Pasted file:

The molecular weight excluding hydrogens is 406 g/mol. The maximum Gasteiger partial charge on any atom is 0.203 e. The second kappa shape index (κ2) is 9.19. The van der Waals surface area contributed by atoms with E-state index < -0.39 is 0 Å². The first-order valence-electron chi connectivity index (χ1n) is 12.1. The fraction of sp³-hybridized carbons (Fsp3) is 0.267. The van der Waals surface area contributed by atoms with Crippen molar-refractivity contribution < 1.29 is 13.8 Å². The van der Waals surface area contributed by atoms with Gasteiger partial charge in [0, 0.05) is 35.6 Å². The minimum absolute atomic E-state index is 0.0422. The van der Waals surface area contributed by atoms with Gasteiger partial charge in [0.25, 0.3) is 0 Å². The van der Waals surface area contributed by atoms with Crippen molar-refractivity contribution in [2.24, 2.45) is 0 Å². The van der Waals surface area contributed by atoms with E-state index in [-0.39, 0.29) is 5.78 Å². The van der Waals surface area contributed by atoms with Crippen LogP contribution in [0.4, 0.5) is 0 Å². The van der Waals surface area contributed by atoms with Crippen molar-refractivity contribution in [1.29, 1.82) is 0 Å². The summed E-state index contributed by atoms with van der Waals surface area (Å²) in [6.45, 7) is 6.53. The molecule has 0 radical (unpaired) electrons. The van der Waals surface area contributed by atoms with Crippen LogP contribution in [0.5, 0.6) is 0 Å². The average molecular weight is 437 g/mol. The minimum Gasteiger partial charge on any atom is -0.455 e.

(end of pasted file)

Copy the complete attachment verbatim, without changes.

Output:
The molecular weight excluding hydrogens is 406 g/mol. The maximum Gasteiger partial charge on any atom is 0.203 e. The second kappa shape index (κ2) is 9.19. The van der Waals surface area contributed by atoms with E-state index < -0.39 is 0 Å². The first-order valence-electron chi connectivity index (χ1n) is 12.1. The fraction of sp³-hybridized carbons (Fsp3) is 0.267. The van der Waals surface area contributed by atoms with Crippen molar-refractivity contribution < 1.29 is 13.8 Å². The van der Waals surface area contributed by atoms with Gasteiger partial charge in [0, 0.05) is 35.6 Å². The minimum absolute atomic E-state index is 0.0422. The van der Waals surface area contributed by atoms with Gasteiger partial charge in [0.25, 0.3) is 0 Å². The van der Waals surface area contributed by atoms with Crippen molar-refractivity contribution in [2.24, 2.45) is 0 Å². The van der Waals surface area contributed by atoms with E-state index in [-0.39, 0.29) is 5.78 Å². The van der Waals surface area contributed by atoms with Crippen LogP contribution in [0.4, 0.5) is 0 Å². The van der Waals surface area contributed by atoms with Crippen molar-refractivity contribution in [1.29, 1.82) is 0 Å². The summed E-state index contributed by atoms with van der Waals surface area (Å²) in [6.45, 7) is 6.53. The molecule has 0 radical (unpaired) electrons. The van der Waals surface area contributed by atoms with Crippen LogP contribution in [0.5, 0.6) is 0 Å². The average molecular weight is 437 g/mol. The minimum Gasteiger partial charge on any atom is -0.455 e.